will bark but not bite
By Edris Kiggundu
& David Tash Lumu
When Alex Onzima embraced President Museveni, offered him
a gift and showered him with praises during his recent visit
to the West Nile region, the Maracha MP knew what was to
Yet a week later, he remained unbothered.
“Politics is about bargaining for allocation of resources.
If you bargain and the other party responds positively,
you also behave accordingly,” he said in an interview,
expressing no regret about his actions.
Those who know Onzima well say he is a very complex politician
who sometimes “acts tough” and other times appears
“simple and friendly”.
Yet like a rope that derives its strength from its feeble-like
appearance, so does Onzima from his mixed persona.
For this and other reasons, FDC is undecided on how to prevail
over him––unsure how this will affect the party’s
At the moment, FDC’s reaction has been limited to
criticism of the legislator’s behaviour by leading
party officials, including the Leader of the Opposition,
Prof. Ogenga Latigo, and the Spokesperson, Wafula Oguttu.
Both have implored Onzima to resign his seat and run on
an NRM ticket–– if he is ‘man enough.’
None, however, has talked of expelling him from the party
and Oguttu emphasised in an interview that expulsion will
not be an option.
Political analysts say FDC cannot punish Onzima because
of a number of reasons.
First, Onzima, who has been in Parliament for the last 12
years, remains popular in Maracha County and the West Nile
region; that is why the party made him its Vice Chairman
in charge of Northern Uganda. As such, they cannot tell
how his supporters will react.
Secondly, FDC has never punished any other ‘rebel’
member, and given the instrumental role Onzima has played
in marshalling support for the party in the sub-region,
the odds are that he will go unpunished.
Dr. Fredrick Golooba-Mutebi, a researcher at Makerere Institute
of Social Research (MISR), argues that Onzima has put FDC
“It is a big dilemma for them because punishing Onzima
would be risky politically,” he said.
“He still has a big following.”
According to the party’s Code of Conduct, FDC can
deal with Onzima in five ways.
They could caution him, he could be stripped of party office,
he could be made ineligible to stand for party office; he
could be fined or expelled.
Yet Onzima is not the first FDC legislator to have his
allegiance to the party questioned.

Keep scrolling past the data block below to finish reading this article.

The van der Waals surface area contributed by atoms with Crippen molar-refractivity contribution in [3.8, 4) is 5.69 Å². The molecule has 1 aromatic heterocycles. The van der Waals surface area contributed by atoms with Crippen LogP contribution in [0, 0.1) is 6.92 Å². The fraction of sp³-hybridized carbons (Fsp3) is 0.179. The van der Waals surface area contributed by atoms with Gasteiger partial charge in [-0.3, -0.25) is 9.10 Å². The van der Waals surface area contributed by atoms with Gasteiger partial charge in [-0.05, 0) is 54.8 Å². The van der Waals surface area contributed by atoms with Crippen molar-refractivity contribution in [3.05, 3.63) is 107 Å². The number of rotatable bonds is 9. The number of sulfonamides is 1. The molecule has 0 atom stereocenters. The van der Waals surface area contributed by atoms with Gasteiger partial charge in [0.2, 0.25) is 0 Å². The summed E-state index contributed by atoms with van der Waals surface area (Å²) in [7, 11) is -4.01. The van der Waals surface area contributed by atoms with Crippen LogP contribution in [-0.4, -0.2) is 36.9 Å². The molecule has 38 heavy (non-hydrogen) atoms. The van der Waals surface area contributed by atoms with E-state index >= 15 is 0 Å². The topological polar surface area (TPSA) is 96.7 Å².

In 2006, Aruu County MP, Odonga Otto, fell out with the
party after he walked away from the Appointments Committee,
without FDC’s approval.
Otto later resigned as Chairman of the party’s Youth
League and later authored an article in the papers criticizing
Last year, Kampala Woman MP, Sempala Nabilah attracted the
ire of his party after she was adjudged to be hobnobbing
While presiding over a Women’s Day event in Kampala,
Nabilah is said to have praised the NRM for elevating women.
This did not go down well with his party and the situation
was aggravated when she began skipping some of the party’s
weekly NEC meetings.
The situation gets trickier for FDC in that some of the
rebel MPs seem to have the moral support of their colleagues.
For instance, in Onzima’s defence, Arua Municipality
MP, Godi Akbar of FDC wrote this week in The New Vision:
“We should learn from Onzima’s action. He should
be heard and not rebuked because of his statement.”
Onzima fell out with FDC after what he perceived as the
party having sided with Kassiano Wadri over the location
of the headquarters of the newly proposed district, Nyadri.
Onzima prefers Maracha, his constituency while Wadri wants
the headquarters located at Terego.
Oguttu says the matter would have been settled but Onzima
has not attended party meetings for the last two years.
It is unlikely that internal bickering in FDC–or
any other political party for that matter––will
Part of the reason is that many MPs are still coming to
terms with the multi-party system, adopted in 2006.
Under multi-partyism, MPs are expected to operate within
the confines of their parties and toe the party line however
unreasonable it might seem.
This is unlike the Movement system where individuals followed
their conscience and took positions based on their judgment.
Already in NRM, MPs Henry Banyenzaki and Dr. Sam Lyomoki
have run into trouble for increasingly taking positions
on the floor of Parliament, deemed to be contradictory to
the party line.
In the UPC, some members, including influential MPs Cecilia
Ogwal (Dokolo) and Ben Wacha (Oyam North) stood as independents
and recently signed a Memorandum of Understanding with the
FDC– after feeling sidelined by their party.
For being strict on member behaviour, some members have
taken this to mean that parties are muzzling free speech
and stifling debate.
Yet however aggrieved, MPs cannot do entirely without the
parties under whose platforms they got their political positions.
In many ways, parties play an instrumental role in the
election of the MPs and some like NRM are believed to have
spent heavily on facilitation.
In fact, it is arguable whether some of the ‘rebel’
MPs would have made it to the House without being affiliated
to some political party.
For instance, in the West Nile and Acholi sub-regions,
voters disaffected by government’s failure to end
the LRA war, simply voted for opposition candidates.